4/20: The history and how to celebrate virtually


James Wyatt / Golden Gate Xpress

The impact the war on drugs has had on Black and Brown communities is still prevalent today. According to the Center for American Progress, about one-fifth of the American federal prison population is serving time for drug charges.

Kerasa Dimitrios Tsokas, Opinion Editor

If you haven’t noticed yet, today is April 20. If you don’t smoke marijuana, today is Monday which is a sign your work/school week has begun. However, for potheads around the world, today is a (unofficial) national holiday.

We can thank five California teenagers in 1971 for bringing us the 4/20 tradition.

The Waldos heard of a Coast Guard member that planted marijuana but never tended to it. The five teens were given a map to the supposed plant’s location (apparently, back in the 1970s, being a pirate was the only way to get weed). Since they were all athletes, they met up everyday after practice at 4:20 p.m. to hunt for this free marijuana treasure. 

While they never found the marijuana, 4/20 became a phrase used to talk about weed without alerting their parents or teachers. Members of the rock band, Grateful Dead, knew the Waldos which popularized the term 4/20 and its relation to marijuana. 

This year, 4/20 is going to look different for everyone since Californians have been issued to stay at home during the COVID-19 pandemic.

In San Francisco, the unofficial tradition is to go to Golden Gate Park’s Hippie Hill and smoke on the Robin Williams Meadow surrounded by thousands of other marijuana enthusiasts.  

“We will not tolerate anyone coming to San Francisco for 4/20 this year,” said San Francisco’s mayor London Breed at a City Hall briefing on April 13.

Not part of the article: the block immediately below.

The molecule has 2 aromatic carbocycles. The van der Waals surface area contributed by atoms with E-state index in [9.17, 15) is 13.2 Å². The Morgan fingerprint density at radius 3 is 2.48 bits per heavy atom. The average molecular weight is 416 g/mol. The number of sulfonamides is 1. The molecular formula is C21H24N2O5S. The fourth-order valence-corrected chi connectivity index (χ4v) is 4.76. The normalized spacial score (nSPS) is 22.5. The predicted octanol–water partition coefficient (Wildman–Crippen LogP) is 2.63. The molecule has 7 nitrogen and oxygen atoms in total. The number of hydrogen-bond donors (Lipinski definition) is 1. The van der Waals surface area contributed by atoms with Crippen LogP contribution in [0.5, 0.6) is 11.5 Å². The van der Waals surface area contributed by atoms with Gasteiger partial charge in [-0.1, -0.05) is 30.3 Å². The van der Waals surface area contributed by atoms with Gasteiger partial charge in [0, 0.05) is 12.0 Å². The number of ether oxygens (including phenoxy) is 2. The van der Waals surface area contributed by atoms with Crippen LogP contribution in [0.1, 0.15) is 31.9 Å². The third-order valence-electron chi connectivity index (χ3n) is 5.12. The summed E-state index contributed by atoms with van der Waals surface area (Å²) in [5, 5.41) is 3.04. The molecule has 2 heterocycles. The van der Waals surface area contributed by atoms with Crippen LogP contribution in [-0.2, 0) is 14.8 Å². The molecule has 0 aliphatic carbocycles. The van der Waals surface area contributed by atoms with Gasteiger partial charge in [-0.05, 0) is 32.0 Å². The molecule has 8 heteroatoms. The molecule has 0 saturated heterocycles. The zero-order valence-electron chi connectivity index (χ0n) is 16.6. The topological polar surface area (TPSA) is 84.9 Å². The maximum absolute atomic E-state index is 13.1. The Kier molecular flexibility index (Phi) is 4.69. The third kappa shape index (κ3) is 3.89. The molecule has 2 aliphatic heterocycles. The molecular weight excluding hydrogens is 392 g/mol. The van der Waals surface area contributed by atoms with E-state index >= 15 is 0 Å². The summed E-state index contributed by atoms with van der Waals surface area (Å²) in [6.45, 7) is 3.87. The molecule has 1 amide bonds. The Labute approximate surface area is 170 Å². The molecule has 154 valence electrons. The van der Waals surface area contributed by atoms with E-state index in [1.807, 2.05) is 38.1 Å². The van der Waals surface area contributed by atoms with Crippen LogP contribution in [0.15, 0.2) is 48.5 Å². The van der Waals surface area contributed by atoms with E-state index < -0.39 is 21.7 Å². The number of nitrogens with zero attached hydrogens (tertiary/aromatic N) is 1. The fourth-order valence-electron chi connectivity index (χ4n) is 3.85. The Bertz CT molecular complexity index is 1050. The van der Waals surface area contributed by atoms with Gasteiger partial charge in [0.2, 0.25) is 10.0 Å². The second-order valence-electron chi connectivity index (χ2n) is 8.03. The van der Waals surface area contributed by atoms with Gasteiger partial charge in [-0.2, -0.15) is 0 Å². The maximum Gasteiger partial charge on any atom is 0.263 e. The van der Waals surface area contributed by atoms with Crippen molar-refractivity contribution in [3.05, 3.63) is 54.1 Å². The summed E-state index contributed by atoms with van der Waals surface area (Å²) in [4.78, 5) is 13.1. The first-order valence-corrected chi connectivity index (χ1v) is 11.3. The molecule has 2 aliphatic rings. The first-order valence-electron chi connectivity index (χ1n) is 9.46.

Breed said Robin Williams Meadow will be fenced off and that police will be patrolling the area. That the city will cite and, if need be, arrest people. 

“Stay home this year and save lives,” said SFPD on April 17 via Twitter. Backing Breed’s statement, the tweet mentioned how all 4/20 events in Golden Gate Park and across the whole city have been cancelled. 

Cannabis clubs around the Bay Area have organized live, virtual 4/20 sessions for potheads to still come together and enjoy the day. 


Below is a linked list of the virtual 4/20 sessions. 

“The Great American Sesh In”

This is organized by Mangolia in Oakland. All proceeds made during the session will go towards Direct Relief, a charity that provides protective equipment to health workers. 

“Higher Together”

This event is organized by Weedmaps. All proceeds made during this session will go to Last Prisoner Project, a nonprofit organization focused on repairing the harms of criminalization of marijuana. 

“Urbana House Party” 

This event organized by Urbana in San Francisco requires you to sign up prior to joining however it is four days of free virtual events. All proceeds made during this session will go towards the San Francisco-Marin Food Bank.